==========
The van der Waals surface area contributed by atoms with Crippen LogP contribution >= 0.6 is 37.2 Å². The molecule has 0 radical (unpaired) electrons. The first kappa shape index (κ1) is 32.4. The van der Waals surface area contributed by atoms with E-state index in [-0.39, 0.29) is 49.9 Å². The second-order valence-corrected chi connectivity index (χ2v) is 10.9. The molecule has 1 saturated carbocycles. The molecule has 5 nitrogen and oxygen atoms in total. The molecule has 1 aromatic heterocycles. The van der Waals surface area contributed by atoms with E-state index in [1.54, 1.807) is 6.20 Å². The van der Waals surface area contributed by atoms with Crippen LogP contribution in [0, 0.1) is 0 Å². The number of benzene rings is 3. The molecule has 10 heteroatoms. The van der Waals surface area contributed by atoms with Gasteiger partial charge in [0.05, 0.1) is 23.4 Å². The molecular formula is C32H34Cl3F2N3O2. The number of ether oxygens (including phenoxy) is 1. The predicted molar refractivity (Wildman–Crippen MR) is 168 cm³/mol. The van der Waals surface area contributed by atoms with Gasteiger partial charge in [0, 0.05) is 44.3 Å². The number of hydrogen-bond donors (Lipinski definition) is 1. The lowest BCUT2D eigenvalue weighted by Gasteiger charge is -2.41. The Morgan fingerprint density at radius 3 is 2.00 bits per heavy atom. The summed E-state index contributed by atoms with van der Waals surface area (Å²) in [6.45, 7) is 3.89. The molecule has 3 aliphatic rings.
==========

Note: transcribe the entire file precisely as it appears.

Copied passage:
The van der Waals surface area contributed by atoms with Crippen LogP contribution >= 0.6 is 37.2 Å². The molecule has 0 radical (unpaired) electrons. The first kappa shape index (κ1) is 32.4. The van der Waals surface area contributed by atoms with E-state index in [-0.39, 0.29) is 49.9 Å². The second-order valence-corrected chi connectivity index (χ2v) is 10.9. The molecule has 1 saturated carbocycles. The molecule has 5 nitrogen and oxygen atoms in total. The molecule has 1 aromatic heterocycles. The van der Waals surface area contributed by atoms with E-state index in [1.54, 1.807) is 6.20 Å². The van der Waals surface area contributed by atoms with Crippen LogP contribution in [0, 0.1) is 0 Å². The number of benzene rings is 3. The molecule has 10 heteroatoms. The van der Waals surface area contributed by atoms with Gasteiger partial charge in [0.05, 0.1) is 23.4 Å². The molecular formula is C32H34Cl3F2N3O2. The number of ether oxygens (including phenoxy) is 1. The predicted molar refractivity (Wildman–Crippen MR) is 168 cm³/mol. The van der Waals surface area contributed by atoms with Gasteiger partial charge in [0, 0.05) is 44.3 Å². The number of hydrogen-bond donors (Lipinski definition) is 1. The lowest BCUT2D eigenvalue weighted by Gasteiger charge is -2.41. The Morgan fingerprint density at radius 3 is 2.00 bits per heavy atom. The summed E-state index contributed by atoms with van der Waals surface area (Å²) in [6.45, 7) is 3.89. The molecule has 3 aliphatic rings.